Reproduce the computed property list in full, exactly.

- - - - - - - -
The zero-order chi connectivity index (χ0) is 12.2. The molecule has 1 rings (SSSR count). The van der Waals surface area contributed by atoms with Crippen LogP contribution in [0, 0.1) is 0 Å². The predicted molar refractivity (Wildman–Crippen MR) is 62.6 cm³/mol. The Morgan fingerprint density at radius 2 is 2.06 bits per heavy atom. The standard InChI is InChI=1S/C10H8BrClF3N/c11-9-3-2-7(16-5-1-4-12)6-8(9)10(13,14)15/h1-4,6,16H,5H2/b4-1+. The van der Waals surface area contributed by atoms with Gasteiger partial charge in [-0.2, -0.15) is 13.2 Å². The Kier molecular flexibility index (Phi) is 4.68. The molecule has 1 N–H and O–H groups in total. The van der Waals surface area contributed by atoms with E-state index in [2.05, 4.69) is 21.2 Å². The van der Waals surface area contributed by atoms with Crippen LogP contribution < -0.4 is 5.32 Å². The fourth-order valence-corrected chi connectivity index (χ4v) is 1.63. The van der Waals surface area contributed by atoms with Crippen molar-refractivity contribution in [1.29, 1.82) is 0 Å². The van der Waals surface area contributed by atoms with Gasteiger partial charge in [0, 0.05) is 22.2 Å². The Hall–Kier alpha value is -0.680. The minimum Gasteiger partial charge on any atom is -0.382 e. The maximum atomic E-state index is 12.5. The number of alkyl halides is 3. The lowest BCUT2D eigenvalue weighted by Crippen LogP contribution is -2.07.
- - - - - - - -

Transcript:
The zero-order chi connectivity index (χ0) is 12.2. The molecule has 1 rings (SSSR count). The van der Waals surface area contributed by atoms with Crippen LogP contribution in [0, 0.1) is 0 Å². The predicted molar refractivity (Wildman–Crippen MR) is 62.6 cm³/mol. The Morgan fingerprint density at radius 2 is 2.06 bits per heavy atom. The standard InChI is InChI=1S/C10H8BrClF3N/c11-9-3-2-7(16-5-1-4-12)6-8(9)10(13,14)15/h1-4,6,16H,5H2/b4-1+. The van der Waals surface area contributed by atoms with Gasteiger partial charge in [-0.2, -0.15) is 13.2 Å². The Kier molecular flexibility index (Phi) is 4.68. The molecule has 1 N–H and O–H groups in total. The van der Waals surface area contributed by atoms with E-state index in [2.05, 4.69) is 21.2 Å². The van der Waals surface area contributed by atoms with Crippen LogP contribution < -0.4 is 5.32 Å². The fourth-order valence-corrected chi connectivity index (χ4v) is 1.63. The van der Waals surface area contributed by atoms with Crippen molar-refractivity contribution in [1.29, 1.82) is 0 Å². The van der Waals surface area contributed by atoms with Gasteiger partial charge in [0, 0.05) is 22.2 Å². The Hall–Kier alpha value is -0.680. The minimum Gasteiger partial charge on any atom is -0.382 e. The maximum atomic E-state index is 12.5. The number of alkyl halides is 3. The lowest BCUT2D eigenvalue weighted by Crippen LogP contribution is -2.07.